Sunday and I was due to do the whole thing again. Again the 03s departure was rescheduled to 2pm, but this time only one brake van was added to the dmus and the 02. We went up to the station earlier, in time to see the Sentinel “Tom” (not Baldric as some wag decided would be the obvious accompaniment to their having called the 03 “Blackadder”) set off with the noon train. While I was waiting around for Andrew, Steph and grandson to arrive, I noticed with a sinking feeling, that something was dripping from the front of the loco.
It didn't take long to realise that coolant was dripping out of the water pump shaft, down the block by various routes onto a frame stretcher and from there to the floor. Part of me wanted to pull out, not risk any damage to the engine, but that would disappoint many visitors and after a quick confab, I headed back to the shed on foot. A phone call had marshalled two other train crew to start filling plastic bottles with water, and we had about 15 gallons or more (Better too much than too little) by the time the class 20 came by and I hitched a ride with it back to the station. Gingerly I opened the filler cap and topped the 03 up – it took surprisingly little, but the rest was stowed in the cab just in case we had to stop part way round.
At 2pm on the dot we set off again. Up to now the screech that had been so obvious yesterday had not been heard, but this time we were coming out backwards, so may be it was drowned out by being behind the engine. Either way, a mile or so in we began to notice it and it got worse as we continued. But at least this trip I knew what it was, knew that it would to some extent be cooled and lubricated by the coolant and unless the temperature gauge started to rise – or fall if coolant left it dry – there was nothing much to be done. But frequent glances at the gauge showed it steady at 80 degrees, so although stops were frequent – sometimes because of conflicting steel train movements, others for level crossings or the need for someone to run ahead and change a facing point, they weren't to top up the rad. When we reached Perimeter Hill I gave the loco more throttle not less, and we maintained 10mph-ish all the way up, though maybe I sensed a little wheelslip here and there. The final climb too was not one to hold back on, and the 03 rolled into the platform still screeching but still at 80.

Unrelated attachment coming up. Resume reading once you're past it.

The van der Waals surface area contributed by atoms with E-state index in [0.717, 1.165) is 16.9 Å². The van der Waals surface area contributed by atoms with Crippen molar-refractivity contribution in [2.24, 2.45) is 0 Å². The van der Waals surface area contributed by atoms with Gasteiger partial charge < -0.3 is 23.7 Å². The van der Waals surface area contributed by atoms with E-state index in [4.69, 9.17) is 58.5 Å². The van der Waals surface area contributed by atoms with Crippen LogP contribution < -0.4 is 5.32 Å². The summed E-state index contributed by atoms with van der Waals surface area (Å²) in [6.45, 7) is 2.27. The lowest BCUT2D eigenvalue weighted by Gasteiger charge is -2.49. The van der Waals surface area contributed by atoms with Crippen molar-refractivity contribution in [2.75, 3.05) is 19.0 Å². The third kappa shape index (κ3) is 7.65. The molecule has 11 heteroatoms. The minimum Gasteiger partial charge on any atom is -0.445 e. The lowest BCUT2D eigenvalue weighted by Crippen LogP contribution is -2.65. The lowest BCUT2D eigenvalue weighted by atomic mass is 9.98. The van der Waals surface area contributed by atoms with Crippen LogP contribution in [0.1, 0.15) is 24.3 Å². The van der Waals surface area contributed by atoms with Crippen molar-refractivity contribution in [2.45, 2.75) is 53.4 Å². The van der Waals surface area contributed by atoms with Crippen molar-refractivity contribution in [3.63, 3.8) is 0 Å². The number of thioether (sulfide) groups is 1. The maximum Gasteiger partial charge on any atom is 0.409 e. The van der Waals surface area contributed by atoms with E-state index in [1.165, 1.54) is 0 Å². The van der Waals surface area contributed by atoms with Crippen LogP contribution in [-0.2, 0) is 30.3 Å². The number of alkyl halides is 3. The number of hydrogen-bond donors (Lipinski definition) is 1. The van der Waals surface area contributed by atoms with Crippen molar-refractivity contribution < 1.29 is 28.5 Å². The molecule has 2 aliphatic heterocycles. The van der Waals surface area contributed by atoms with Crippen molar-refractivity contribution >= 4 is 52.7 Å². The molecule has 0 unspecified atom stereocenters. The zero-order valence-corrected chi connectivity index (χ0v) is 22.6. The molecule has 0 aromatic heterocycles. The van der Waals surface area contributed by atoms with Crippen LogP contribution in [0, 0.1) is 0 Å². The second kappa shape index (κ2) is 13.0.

I hung around a while having put the 03 back in the shed – the 07 returned having had to have assistance up the last climb to the platform, and Tata's Hunslet 73 was all set to take over for the last run of the day, but for many the show was over once the 20 and 03 had been around and the station was winding down. From all accounts it has been financially successful, which is what it is all about.
Sadly no pictures of the 03 around the site – too busy/stressed to take any and anyway Tata are not happy about them being taken, so just some around the station area to mark the event. Back to normality next week, if there is such a thing here at the Briddon Country Pile. The toad? Having warned Steph, she spotted it jumping into a cardboard box, so she took the box outside and encouraged it to return to the wild.
As free as an amphibian!
No doesn't quite work, does it?